The Story Continues with Part II:  We’re getting closer to paradise.  Next stop:  The mysterious island of Ta’u:   http://www.michaelandersongallery.com/blog/the-long-way-to-paradise-an-exciting-journey-to-the-worlds-best-secret-beach-part-ii/

    Have you ever deviated far off  of your original travel plans in search of adventure?  How did everything turn out?  Are your best travel memories from  planned or unplanned adventures?

    The Coastline at Mailiu Mai

    The rugged coastline of Mailiu Mai.

    This entry in Michael Anderson’s Travel Photography Blog is copyright 2010.  All Rights Reserved.  May not be reproduced without permission.

  • The 2009 Samoa Tsunami

    Lalomanu Beach: Utter Devastation and a Glimmer of Hope.

    02.03.10 | Permalink | 1 Comment

    Samoa Tsunami: Smoking ruins of Lalomanu Beach fales. Samoa.

    Lalomanu Beach, Samoa.  Five days after the tsunami.

    We had stayed at Litia Sini’s beach fales on a previous trip to beautiful Lalomanu Beach in Western (Independent) Samoa.  After 5 days of being stranded on the relatively unscathed island of Ofu, we flew back to Apia, and hired a taxi to see if we could offer our help to Litia and her family.  We knew from radio reports that Lalomanu was hit hard by the tsunami.

    We couldn’t believe our eyes when we got there. The entire beachfront (about 100 small cabins called ‘fales’) and four full size villages around the fales were simply gone. A few concrete foundations and lots of broken pieces of tin roofing and timber were all that remained. Mature palm trees were snapped off at the four foot level and there was a mountain of smoking debris against the cliff that rises up off the beach. Stunned villagers were just beginning the cleanup, having focused first on rescues and then on funerals earlier in the week.

    All that remains of Litia Sini's beachfront restaurant.

    All that remains of Litia Sini's beachfront restaurant.

    We heard heart wrenching stories from them. The oldest surviving member of the Taufua family lost 13 close family members in one day. He was hard at work dragging debris across the beach, saying, ‘It’s time to survive and cleanup. Mourning will come later’. Several people that would have lived ended up drowning after having stayed back to knock on fale doors and warn people of the approaching wave. As the sun began to set, the Tafua family began piling rubble in to large heaps to burn. Cheri saved a wrinkled picture of two Samoan women before it was raked into the pile. Black smoke was drifting over the turquoise water into the tropical sunset.

    As it got dark, one of the locals heard me asking about the heroes of the Tsunami rescue. He introduced me to ‘Otele’ and we stood next to one of the beach fires and talked a long time about his experience that morning. He worked at Tafua’s Fales and was up early that day. He felt the powerful earthquake and when he looked around, he was concerned that nobody seemed to be getting out of the fales. At that point he looked to the sea and saw it sucking back toward the reef. He immediately started running door to door to get people out of the fales, banging and yelling “Tsunami coming! Run! Run up the hill! Run NOW!!!’ Then, just before the 25 foot high wall of water approached, he turned and made a dash for the hill behind the camp with a New Zealand woman tourist he had just warned. They couldn’t get up the hill fast enough and the wave hit them. The ‘wall’ of water, as he described it, crashed into the line of fales and was now full of splintered timber and sharp pieces of tin roofing. He and the woman were battered by the waves and the debris, just out of safety’s reach. He suffered some contusions and abrasions and lost a couple teeth, but the New Zealander was more seriously injured and the wall of water began to recede and suck her backwards. He held onto her arm with one hand and a palm tree with the other and saved her life.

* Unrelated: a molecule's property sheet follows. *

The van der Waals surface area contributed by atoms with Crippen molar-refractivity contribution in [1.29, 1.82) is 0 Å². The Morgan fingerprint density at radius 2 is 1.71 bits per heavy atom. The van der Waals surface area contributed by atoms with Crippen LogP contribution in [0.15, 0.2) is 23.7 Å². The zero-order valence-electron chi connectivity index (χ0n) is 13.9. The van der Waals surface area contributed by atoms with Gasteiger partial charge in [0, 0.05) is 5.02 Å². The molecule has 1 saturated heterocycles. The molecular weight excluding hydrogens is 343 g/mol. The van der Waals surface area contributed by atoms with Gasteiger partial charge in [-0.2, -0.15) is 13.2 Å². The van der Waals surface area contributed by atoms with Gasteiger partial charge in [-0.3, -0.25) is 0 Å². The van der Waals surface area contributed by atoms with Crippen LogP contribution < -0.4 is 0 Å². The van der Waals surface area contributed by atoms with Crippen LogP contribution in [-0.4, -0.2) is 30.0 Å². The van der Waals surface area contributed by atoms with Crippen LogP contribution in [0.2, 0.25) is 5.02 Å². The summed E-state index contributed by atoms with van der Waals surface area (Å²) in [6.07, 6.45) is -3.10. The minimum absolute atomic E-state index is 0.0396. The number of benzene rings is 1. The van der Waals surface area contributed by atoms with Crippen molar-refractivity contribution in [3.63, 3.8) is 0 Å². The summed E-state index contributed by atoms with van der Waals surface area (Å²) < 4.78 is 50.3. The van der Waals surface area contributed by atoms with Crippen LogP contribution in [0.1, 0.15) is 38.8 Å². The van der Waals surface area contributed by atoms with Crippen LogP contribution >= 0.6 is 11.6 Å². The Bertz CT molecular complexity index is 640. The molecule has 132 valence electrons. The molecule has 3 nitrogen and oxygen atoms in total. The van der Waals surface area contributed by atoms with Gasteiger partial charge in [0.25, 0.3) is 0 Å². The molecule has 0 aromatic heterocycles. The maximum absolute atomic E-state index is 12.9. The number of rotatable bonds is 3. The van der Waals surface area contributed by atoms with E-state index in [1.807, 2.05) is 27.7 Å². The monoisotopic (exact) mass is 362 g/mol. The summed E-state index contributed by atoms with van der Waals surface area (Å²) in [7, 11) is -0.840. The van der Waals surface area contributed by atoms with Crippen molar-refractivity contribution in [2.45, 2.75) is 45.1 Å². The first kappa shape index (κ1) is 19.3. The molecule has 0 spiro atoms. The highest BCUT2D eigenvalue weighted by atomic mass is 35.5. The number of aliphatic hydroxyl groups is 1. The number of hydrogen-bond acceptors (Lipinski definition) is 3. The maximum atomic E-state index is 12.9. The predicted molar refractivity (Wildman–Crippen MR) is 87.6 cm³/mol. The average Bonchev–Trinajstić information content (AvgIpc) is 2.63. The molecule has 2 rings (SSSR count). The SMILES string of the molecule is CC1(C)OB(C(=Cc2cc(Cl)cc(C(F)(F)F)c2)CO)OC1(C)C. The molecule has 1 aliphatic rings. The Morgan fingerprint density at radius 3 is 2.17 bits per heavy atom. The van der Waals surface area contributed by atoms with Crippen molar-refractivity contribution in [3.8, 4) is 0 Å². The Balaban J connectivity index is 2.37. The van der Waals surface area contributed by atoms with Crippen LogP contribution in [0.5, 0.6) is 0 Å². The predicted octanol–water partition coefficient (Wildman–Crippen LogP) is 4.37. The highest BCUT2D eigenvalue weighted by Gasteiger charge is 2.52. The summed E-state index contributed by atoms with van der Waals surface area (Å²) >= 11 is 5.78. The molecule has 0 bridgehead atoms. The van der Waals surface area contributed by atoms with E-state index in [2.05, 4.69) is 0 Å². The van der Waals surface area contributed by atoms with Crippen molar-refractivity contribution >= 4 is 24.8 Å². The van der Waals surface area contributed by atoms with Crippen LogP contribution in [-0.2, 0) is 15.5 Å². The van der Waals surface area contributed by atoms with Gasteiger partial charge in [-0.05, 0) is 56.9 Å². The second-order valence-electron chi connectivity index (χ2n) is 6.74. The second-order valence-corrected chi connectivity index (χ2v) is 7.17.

Samoa Tsunami Hero:  Meet Tele

    Samoa Tsunami Hero: Meet Otele

    We sat in utter silence as he told the story. There was nobody else helping them out on the beach. Everything was being moved by hand. He said he needed to get back to work although it was now after dark. I asked to take a photo of him, suggesting that people really needed to hear his story. He shrugged off the suggestion but ultimately agreed to a couple shots and then his friends all started calling him ‘movie star’ and they all laughed, mocked each other and wrestled a bit. Then three of them asked to have their photos taken as well, all doing their best imitation of James Dean. Then they thanked us for coming to help, punched each other in the shoulder and went back to work, still laughing. It was a poignant ending of a powerfully emotional day.

    They say it is a Samoan tradition that you never say goodnight without a smile on your face, and that was true here once again, even on this day, in this twilight, on this darkest of nights.

    Defiance at Lalomanu

    Defiance at Lalomanu

     Want to help the families of Lalomanu Beach?   Please visit this website for details:  http://tinadesuza.blogspot.com/2009/10/thanks-to-all-these-wonderful-people.html

    Addendum: February 11,2010.  The fales are being rebuilt and are open again!  http://www.facebook.com/pages/Aleipata-Samoa/Taufua-Beach-Fales/274691898784?v=wall

    Tafua Devastation

    Devastation at Taufua Fales.